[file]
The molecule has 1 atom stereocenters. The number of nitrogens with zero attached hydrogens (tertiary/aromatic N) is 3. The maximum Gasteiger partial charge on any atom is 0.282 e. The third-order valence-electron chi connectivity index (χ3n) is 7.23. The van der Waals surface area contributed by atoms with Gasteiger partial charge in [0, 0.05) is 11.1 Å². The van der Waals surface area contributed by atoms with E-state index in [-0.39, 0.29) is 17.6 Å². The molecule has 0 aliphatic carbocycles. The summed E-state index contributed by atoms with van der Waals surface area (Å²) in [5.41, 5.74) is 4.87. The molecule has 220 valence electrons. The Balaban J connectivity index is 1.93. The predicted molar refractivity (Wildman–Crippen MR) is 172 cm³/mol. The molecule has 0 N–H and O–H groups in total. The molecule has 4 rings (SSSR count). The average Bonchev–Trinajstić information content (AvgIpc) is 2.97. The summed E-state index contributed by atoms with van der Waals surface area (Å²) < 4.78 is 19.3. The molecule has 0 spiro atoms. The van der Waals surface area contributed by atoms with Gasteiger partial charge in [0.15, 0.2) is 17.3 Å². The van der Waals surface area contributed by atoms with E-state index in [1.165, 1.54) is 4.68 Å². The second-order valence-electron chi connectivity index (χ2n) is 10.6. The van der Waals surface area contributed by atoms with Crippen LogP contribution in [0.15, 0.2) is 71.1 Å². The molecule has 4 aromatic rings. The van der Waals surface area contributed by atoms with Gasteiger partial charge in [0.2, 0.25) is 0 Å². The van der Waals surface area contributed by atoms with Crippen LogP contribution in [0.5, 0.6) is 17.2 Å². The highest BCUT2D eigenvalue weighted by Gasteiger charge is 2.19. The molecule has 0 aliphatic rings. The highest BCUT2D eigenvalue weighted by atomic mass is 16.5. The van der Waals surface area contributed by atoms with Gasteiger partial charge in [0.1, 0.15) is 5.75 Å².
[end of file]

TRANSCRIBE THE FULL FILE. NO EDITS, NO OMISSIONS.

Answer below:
The molecule has 1 atom stereocenters. The number of nitrogens with zero attached hydrogens (tertiary/aromatic N) is 3. The maximum Gasteiger partial charge on any atom is 0.282 e. The third-order valence-electron chi connectivity index (χ3n) is 7.23. The van der Waals surface area contributed by atoms with Gasteiger partial charge in [0, 0.05) is 11.1 Å². The van der Waals surface area contributed by atoms with E-state index in [-0.39, 0.29) is 17.6 Å². The molecule has 0 aliphatic carbocycles. The summed E-state index contributed by atoms with van der Waals surface area (Å²) in [5.41, 5.74) is 4.87. The molecule has 220 valence electrons. The Balaban J connectivity index is 1.93. The predicted molar refractivity (Wildman–Crippen MR) is 172 cm³/mol. The molecule has 0 N–H and O–H groups in total. The molecule has 4 rings (SSSR count). The average Bonchev–Trinajstić information content (AvgIpc) is 2.97. The summed E-state index contributed by atoms with van der Waals surface area (Å²) < 4.78 is 19.3. The molecule has 0 spiro atoms. The van der Waals surface area contributed by atoms with Gasteiger partial charge in [0.15, 0.2) is 17.3 Å². The van der Waals surface area contributed by atoms with E-state index in [1.165, 1.54) is 4.68 Å². The second-order valence-electron chi connectivity index (χ2n) is 10.6. The van der Waals surface area contributed by atoms with Crippen LogP contribution in [0.15, 0.2) is 71.1 Å². The molecule has 4 aromatic rings. The van der Waals surface area contributed by atoms with Gasteiger partial charge in [0.2, 0.25) is 0 Å². The van der Waals surface area contributed by atoms with Crippen LogP contribution in [0.5, 0.6) is 17.2 Å². The highest BCUT2D eigenvalue weighted by Gasteiger charge is 2.19. The molecule has 0 aliphatic rings. The highest BCUT2D eigenvalue weighted by atomic mass is 16.5. The van der Waals surface area contributed by atoms with Gasteiger partial charge in [0.1, 0.15) is 5.75 Å².